A quick side note. It is easier for me to present when I both control the timing AND when the audience is larger. It may seem a little counter intuitive, but the larger audiences are easier. A stage, mics, mixers, big screen and lots of people that you can't even really see ... piece of cake. Two wildcards. High profile audience and the 5 minute target. Here's a hint that the 5 minute part was about to get a lot more challenging. What's name of this section? Yep. How to give a two minute presentation at CES! We'll get to that in a minute.
Back to the preparation. I wanted to start off by introducing Huddly and my role. I wanted to start by saying that we are world renown camera experts and we will be known as experts in vision processing. I wanted to thank several people, including Jørn and Fredrick at the Oslo Business Region. I wanted to thank our customers, our investors, Bill Tai and the entire XTC team, the judges that selected Huddly as the winner of the Nordics XTC event over 80+ other companies. There are so many people that help you get from where you start to where you are. Be thankful. I also wanted to set the tone that we were well funded through 2017 to separate ourselves from the seed funded guys.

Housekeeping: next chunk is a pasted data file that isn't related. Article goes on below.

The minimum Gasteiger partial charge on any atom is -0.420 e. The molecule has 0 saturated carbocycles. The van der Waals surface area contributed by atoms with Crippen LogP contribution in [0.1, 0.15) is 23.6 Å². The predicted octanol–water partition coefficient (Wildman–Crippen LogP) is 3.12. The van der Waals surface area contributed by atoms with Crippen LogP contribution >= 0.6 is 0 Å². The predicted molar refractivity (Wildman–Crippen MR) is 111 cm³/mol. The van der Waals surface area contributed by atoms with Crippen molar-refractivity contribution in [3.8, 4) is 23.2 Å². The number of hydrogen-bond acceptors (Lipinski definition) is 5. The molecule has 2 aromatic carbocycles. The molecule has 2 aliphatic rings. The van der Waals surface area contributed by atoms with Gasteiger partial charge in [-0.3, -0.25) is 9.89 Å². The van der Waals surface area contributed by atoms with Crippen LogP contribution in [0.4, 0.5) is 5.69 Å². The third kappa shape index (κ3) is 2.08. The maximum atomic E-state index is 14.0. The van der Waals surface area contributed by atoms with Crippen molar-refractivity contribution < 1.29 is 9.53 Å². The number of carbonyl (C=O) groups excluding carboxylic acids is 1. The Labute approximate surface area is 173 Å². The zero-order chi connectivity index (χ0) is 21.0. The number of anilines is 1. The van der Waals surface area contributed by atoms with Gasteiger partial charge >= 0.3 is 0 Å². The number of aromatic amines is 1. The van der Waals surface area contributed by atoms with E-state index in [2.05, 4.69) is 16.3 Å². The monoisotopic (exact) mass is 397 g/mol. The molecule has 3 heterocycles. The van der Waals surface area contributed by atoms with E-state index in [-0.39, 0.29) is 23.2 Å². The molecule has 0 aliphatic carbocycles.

We build things that see. We have big audacious plans at Huddly. However, if there was one thing that I wanted the audience to remember, then it was Huddly builds things that see. We are builders of products. And the word "see" is not restricted to "with our eyes". I used 4 words to augment "see": perception, recognition, understanding and cognition. How do you remember these 4 words when they're not on the slides? For one, you shouldn't be reading from slides so no reason to put them there. And two, the slides should be pretty much free of words anyway. So how do you remember the 4 words? Close your eyes and give it a shot. Here's my secret and it comes from the simplest of concepts in the book, Moonwalking with Einstein, The Art and Science of Remembering Everything. Create a memory palace that you can walk through. What the heck does this mean? Well here's what I did while sitting next to a casino bar between meetings at CES. I saw on TV a commercial with a fake doctor on the screen. I thought: Perception is reality. I moved my gaze to the right and saw a guy talking on his cell phone. I thought: I Recognize him. I looked over to the area where I just had the previous meeting. I remembered him nodding his head in Understanding. Finally, I thought about keeping all of these thoughts in my own mind. Cognition. And there you have it. I can walk through this memory palace for the next few weeks. The problem is how to forget it. Give it a try.